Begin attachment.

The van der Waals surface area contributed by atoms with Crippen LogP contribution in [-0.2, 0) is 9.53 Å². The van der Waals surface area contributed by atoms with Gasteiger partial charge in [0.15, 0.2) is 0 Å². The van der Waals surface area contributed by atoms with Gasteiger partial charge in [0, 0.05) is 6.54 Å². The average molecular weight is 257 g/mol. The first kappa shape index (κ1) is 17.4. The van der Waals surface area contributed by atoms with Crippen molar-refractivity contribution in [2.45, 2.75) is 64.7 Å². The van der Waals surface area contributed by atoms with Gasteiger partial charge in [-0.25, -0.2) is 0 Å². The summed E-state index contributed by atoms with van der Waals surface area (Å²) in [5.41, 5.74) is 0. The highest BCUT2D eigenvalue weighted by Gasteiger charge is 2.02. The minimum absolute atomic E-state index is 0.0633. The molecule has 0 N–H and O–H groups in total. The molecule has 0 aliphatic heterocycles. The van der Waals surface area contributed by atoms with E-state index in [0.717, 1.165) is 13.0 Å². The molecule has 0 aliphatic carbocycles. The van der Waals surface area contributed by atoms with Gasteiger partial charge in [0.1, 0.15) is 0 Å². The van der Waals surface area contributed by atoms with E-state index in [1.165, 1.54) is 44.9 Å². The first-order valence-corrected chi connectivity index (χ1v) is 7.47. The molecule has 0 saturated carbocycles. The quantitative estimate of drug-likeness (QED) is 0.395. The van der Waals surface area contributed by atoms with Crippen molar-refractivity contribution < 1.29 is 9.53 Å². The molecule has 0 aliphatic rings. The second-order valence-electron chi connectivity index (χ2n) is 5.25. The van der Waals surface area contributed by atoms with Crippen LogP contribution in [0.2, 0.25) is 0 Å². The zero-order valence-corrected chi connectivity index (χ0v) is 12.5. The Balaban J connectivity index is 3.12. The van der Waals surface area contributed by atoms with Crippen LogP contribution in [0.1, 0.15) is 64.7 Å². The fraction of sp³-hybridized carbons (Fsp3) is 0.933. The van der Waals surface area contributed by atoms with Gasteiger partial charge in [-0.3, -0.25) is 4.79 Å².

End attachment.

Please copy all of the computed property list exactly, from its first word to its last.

The van der Waals surface area contributed by atoms with Crippen LogP contribution in [-0.2, 0) is 9.53 Å². The van der Waals surface area contributed by atoms with Gasteiger partial charge in [0.15, 0.2) is 0 Å². The van der Waals surface area contributed by atoms with Gasteiger partial charge in [0, 0.05) is 6.54 Å². The average molecular weight is 257 g/mol. The first kappa shape index (κ1) is 17.4. The van der Waals surface area contributed by atoms with Crippen molar-refractivity contribution in [2.45, 2.75) is 64.7 Å². The van der Waals surface area contributed by atoms with Gasteiger partial charge in [-0.25, -0.2) is 0 Å². The summed E-state index contributed by atoms with van der Waals surface area (Å²) in [5.41, 5.74) is 0. The highest BCUT2D eigenvalue weighted by Gasteiger charge is 2.02. The minimum absolute atomic E-state index is 0.0633. The molecule has 0 N–H and O–H groups in total. The molecule has 0 aliphatic heterocycles. The van der Waals surface area contributed by atoms with E-state index in [0.717, 1.165) is 13.0 Å². The molecule has 0 aliphatic carbocycles. The van der Waals surface area contributed by atoms with Gasteiger partial charge in [0.1, 0.15) is 0 Å². The van der Waals surface area contributed by atoms with E-state index in [1.165, 1.54) is 44.9 Å². The first-order valence-corrected chi connectivity index (χ1v) is 7.47. The molecule has 0 saturated carbocycles. The quantitative estimate of drug-likeness (QED) is 0.395. The van der Waals surface area contributed by atoms with Crippen molar-refractivity contribution < 1.29 is 9.53 Å². The molecule has 0 aliphatic rings. The second-order valence-electron chi connectivity index (χ2n) is 5.25. The van der Waals surface area contributed by atoms with Crippen LogP contribution in [0.2, 0.25) is 0 Å². The zero-order valence-corrected chi connectivity index (χ0v) is 12.5. The Balaban J connectivity index is 3.12. The van der Waals surface area contributed by atoms with Crippen LogP contribution in [0.1, 0.15) is 64.7 Å². The fraction of sp³-hybridized carbons (Fsp3) is 0.933. The van der Waals surface area contributed by atoms with Gasteiger partial charge in [-0.3, -0.25) is 4.79 Å².